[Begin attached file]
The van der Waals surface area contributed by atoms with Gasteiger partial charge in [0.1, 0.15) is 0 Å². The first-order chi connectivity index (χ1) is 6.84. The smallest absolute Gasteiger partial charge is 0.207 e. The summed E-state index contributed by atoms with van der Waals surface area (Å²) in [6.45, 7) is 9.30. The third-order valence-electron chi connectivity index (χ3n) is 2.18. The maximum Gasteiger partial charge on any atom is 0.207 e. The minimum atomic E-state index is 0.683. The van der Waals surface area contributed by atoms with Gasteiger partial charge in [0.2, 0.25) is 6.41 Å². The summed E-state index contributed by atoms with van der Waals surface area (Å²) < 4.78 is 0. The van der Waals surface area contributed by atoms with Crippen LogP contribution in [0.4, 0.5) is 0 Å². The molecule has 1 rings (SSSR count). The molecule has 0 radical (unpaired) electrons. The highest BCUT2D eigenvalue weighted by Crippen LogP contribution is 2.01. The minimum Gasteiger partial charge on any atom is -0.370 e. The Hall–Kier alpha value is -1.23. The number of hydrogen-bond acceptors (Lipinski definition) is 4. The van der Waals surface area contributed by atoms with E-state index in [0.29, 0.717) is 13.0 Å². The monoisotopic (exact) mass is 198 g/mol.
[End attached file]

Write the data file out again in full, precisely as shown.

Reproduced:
The van der Waals surface area contributed by atoms with Gasteiger partial charge in [0.1, 0.15) is 0 Å². The first-order chi connectivity index (χ1) is 6.84. The smallest absolute Gasteiger partial charge is 0.207 e. The summed E-state index contributed by atoms with van der Waals surface area (Å²) in [6.45, 7) is 9.30. The third-order valence-electron chi connectivity index (χ3n) is 2.18. The maximum Gasteiger partial charge on any atom is 0.207 e. The minimum atomic E-state index is 0.683. The van der Waals surface area contributed by atoms with Gasteiger partial charge in [0.2, 0.25) is 6.41 Å². The summed E-state index contributed by atoms with van der Waals surface area (Å²) < 4.78 is 0. The van der Waals surface area contributed by atoms with Crippen LogP contribution in [0.4, 0.5) is 0 Å². The molecule has 1 rings (SSSR count). The molecule has 0 radical (unpaired) electrons. The highest BCUT2D eigenvalue weighted by Crippen LogP contribution is 2.01. The minimum Gasteiger partial charge on any atom is -0.370 e. The Hall–Kier alpha value is -1.23. The number of hydrogen-bond acceptors (Lipinski definition) is 4. The van der Waals surface area contributed by atoms with E-state index in [0.29, 0.717) is 13.0 Å². The monoisotopic (exact) mass is 198 g/mol.